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My wife always thought that someday I’d be a big success. She talked about it since we got married, enthusiastically in the beginning, particularly when she became pregnant with our first daughter, less and less later, after she got pregnant again. We lived in Beltsy, a mid-size city in the northern part of Moldova in (at that time) the Soviet Union. I taught Russian literature and linguistics at the local university and held seminars every other weekend to make some extra money. Then came the ‘70s, the Leonid Brezhnev era, dangerous like a deadly marshland, when everybody had to make a choice, and mine wasn’t the wisest. I still held regular gatherings in my apartment for close friends and colleagues, and I was still their usual host — the guests enjoyed food, drinks and slow dancing, and they didn’t notice that I, who was usually in the center of every discussion, was not talking much.
“You used to be witty and cheerful, my love,” my wife remarked. “Now you don’t say a word.”
Of course I could have made an effort to be smart and funny; it’s just that I had the feeling I’d said it all before and the things I really wanted to discuss were dangerous and forbidden. Later, when everyone was gone, I stood at the open window, hands in my pockets, silent. When I at last turned around, she was already in bed.
I was in my late 20s then, healthy and still ambitious.
As months went on, things got worse. We became a couple who no longer had anything to say to one another. We made love occasionally, still with some passion, but with our eyes closed, relieved to be done. I still kissed her in the morning and again in the evening, but in passing, as though forced by necessity. I hated my job, the environment, the System.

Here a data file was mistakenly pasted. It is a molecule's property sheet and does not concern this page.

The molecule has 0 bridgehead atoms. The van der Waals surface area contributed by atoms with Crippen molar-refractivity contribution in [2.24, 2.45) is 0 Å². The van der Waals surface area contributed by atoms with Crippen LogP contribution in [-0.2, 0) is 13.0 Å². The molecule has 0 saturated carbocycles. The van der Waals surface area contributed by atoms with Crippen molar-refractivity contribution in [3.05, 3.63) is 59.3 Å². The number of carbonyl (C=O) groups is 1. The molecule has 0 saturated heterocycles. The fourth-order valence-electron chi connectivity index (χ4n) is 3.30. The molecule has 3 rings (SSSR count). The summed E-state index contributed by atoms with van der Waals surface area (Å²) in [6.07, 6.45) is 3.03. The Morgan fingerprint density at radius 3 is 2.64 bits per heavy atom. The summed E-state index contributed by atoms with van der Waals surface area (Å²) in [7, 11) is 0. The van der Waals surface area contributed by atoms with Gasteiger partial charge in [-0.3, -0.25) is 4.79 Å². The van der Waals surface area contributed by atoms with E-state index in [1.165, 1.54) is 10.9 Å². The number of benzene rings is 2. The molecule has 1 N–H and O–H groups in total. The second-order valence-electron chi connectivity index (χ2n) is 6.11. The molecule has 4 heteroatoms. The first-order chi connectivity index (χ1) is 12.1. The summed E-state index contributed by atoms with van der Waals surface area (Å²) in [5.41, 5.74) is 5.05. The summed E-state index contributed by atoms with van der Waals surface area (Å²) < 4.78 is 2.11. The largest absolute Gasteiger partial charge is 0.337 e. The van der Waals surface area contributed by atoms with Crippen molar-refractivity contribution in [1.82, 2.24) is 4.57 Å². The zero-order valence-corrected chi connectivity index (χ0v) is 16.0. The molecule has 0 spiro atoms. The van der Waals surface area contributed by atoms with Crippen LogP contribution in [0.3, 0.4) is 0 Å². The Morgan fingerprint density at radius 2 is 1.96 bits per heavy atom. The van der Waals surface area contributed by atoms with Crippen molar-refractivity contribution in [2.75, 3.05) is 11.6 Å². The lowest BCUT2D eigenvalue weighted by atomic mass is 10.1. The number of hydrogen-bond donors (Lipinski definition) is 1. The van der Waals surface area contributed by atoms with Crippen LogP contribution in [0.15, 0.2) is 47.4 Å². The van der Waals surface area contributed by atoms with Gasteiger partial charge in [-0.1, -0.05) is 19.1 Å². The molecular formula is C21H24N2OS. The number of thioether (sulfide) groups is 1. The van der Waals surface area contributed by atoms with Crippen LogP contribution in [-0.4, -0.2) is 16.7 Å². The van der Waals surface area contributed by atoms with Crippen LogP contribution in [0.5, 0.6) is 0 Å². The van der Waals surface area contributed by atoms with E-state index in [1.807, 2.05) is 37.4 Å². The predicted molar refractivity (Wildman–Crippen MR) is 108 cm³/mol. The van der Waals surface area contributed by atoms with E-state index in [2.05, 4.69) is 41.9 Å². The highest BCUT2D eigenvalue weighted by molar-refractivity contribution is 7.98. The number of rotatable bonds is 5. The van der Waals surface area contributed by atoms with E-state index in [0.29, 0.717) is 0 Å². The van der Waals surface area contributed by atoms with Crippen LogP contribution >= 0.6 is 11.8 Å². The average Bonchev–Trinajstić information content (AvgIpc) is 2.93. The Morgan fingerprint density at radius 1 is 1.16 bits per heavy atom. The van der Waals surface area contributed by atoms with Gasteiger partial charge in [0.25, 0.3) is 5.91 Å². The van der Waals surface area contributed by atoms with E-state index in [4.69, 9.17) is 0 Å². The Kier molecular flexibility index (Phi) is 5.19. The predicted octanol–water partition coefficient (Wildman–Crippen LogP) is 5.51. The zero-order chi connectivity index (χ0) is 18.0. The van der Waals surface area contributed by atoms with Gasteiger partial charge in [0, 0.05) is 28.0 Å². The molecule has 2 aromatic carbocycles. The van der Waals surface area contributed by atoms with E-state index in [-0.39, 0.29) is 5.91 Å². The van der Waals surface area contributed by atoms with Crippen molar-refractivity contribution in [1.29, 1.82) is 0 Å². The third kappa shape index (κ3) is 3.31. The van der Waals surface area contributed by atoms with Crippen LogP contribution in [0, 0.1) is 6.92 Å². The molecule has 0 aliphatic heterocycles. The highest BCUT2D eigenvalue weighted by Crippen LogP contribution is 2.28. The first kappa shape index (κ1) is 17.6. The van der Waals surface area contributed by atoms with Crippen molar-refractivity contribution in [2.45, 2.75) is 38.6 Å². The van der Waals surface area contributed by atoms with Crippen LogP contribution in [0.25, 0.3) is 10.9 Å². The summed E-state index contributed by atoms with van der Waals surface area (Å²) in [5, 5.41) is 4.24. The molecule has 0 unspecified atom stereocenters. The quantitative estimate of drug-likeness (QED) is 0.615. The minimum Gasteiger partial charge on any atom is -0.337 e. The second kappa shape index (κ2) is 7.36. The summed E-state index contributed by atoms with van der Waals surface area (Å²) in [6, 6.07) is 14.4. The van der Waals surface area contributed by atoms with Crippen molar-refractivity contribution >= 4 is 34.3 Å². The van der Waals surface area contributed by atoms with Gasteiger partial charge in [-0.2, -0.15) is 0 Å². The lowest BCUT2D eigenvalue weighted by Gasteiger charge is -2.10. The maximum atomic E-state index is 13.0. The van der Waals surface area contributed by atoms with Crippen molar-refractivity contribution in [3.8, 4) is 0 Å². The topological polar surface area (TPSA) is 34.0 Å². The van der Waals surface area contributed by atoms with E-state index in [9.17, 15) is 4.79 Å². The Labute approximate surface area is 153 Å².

In the fall of 1978 I flew to Moscow and met with a few of my old colleagues from the university. The meeting took place behind closed doors in a dacha about 30 kilometres from Russia’s capital. We talked about dead friends and those who were expected to pass away in the near future. We also talked about the need for a printing shop somewhere in Moldavia or Ukraine, preferably Moldavia. That was dangerous activity, that could’ve cost me more than a job or advancement opportunities, but everything went fine. No one knew about it, not even my wife or any of my close friends.
When some time later I was invited by the local KGB office for a chat, it was a shock: The KGB? I didn’t know what to think, but this wasn’t an institution I could ignore. The representative turned out to be a Major by the name of Anatoly Orlov, a young, educated man in his early thirties, polite and a good listener. He knew a lot about my work, personal life, hobbies, but talked about it casually. He suggested lunch at the nearby café, and I agreed: after all, lunch is lunch, a harmless thing. I ordered a beef stroganoff, and for the next thirty minutes there was very little conversation, only remarks about this and that.
Then we shook hands. Sunny day, as usual at this time of year. No rain. Everybody in white shirts.
Anatoly called a month later to wish me a happy birthday and to request another meeting, in an apartment on Garden Street, at ten o’clock next Tuesday.
“Next Tuesday?” I asked as if this was the only hitch that could stop me from coming. “I need to check my schedule.”
“I’ve taken the liberty,” said Anatoly. “Your first class doesn’t start until 11:45 a.m.”